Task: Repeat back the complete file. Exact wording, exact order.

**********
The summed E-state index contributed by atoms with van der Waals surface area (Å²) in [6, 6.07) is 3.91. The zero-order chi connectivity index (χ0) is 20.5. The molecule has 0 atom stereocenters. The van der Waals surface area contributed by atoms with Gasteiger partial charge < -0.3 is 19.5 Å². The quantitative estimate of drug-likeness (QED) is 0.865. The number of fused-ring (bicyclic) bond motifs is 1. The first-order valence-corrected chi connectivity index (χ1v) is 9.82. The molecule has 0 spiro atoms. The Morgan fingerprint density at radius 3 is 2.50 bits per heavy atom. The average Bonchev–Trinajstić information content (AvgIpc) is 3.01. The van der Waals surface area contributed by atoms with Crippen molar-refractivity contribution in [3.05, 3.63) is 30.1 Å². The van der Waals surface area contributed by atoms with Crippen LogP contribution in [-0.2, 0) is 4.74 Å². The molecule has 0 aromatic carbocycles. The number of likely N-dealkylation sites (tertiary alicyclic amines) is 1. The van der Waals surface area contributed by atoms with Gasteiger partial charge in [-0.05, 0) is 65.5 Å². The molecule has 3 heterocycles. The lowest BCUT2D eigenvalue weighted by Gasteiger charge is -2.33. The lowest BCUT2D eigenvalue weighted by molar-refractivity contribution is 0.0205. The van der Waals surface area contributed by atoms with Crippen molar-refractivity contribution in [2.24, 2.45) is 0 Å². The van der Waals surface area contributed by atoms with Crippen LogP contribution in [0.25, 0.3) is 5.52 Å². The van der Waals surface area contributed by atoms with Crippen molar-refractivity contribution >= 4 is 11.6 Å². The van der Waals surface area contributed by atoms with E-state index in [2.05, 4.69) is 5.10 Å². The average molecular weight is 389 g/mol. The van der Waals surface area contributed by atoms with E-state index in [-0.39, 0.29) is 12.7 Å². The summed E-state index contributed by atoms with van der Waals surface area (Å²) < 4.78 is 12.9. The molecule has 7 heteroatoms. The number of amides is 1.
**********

The summed E-state index contributed by atoms with van der Waals surface area (Å²) in [6, 6.07) is 3.91. The zero-order chi connectivity index (χ0) is 20.5. The molecule has 0 atom stereocenters. The van der Waals surface area contributed by atoms with Gasteiger partial charge < -0.3 is 19.5 Å². The quantitative estimate of drug-likeness (QED) is 0.865. The number of fused-ring (bicyclic) bond motifs is 1. The first-order valence-corrected chi connectivity index (χ1v) is 9.82. The molecule has 0 spiro atoms. The Morgan fingerprint density at radius 3 is 2.50 bits per heavy atom. The average Bonchev–Trinajstić information content (AvgIpc) is 3.01. The van der Waals surface area contributed by atoms with Crippen molar-refractivity contribution in [3.05, 3.63) is 30.1 Å². The van der Waals surface area contributed by atoms with Crippen LogP contribution in [-0.2, 0) is 4.74 Å². The molecule has 0 aromatic carbocycles. The number of likely N-dealkylation sites (tertiary alicyclic amines) is 1. The van der Waals surface area contributed by atoms with Gasteiger partial charge in [-0.05, 0) is 65.5 Å². The molecule has 3 heterocycles. The lowest BCUT2D eigenvalue weighted by Gasteiger charge is -2.33. The lowest BCUT2D eigenvalue weighted by molar-refractivity contribution is 0.0205. The van der Waals surface area contributed by atoms with Crippen molar-refractivity contribution in [2.24, 2.45) is 0 Å². The van der Waals surface area contributed by atoms with Crippen LogP contribution in [0.25, 0.3) is 5.52 Å². The van der Waals surface area contributed by atoms with Crippen molar-refractivity contribution >= 4 is 11.6 Å². The van der Waals surface area contributed by atoms with E-state index in [2.05, 4.69) is 5.10 Å². The average molecular weight is 389 g/mol. The van der Waals surface area contributed by atoms with E-state index in [-0.39, 0.29) is 12.7 Å². The summed E-state index contributed by atoms with van der Waals surface area (Å²) < 4.78 is 12.9. The molecule has 7 heteroatoms. The number of amides is 1.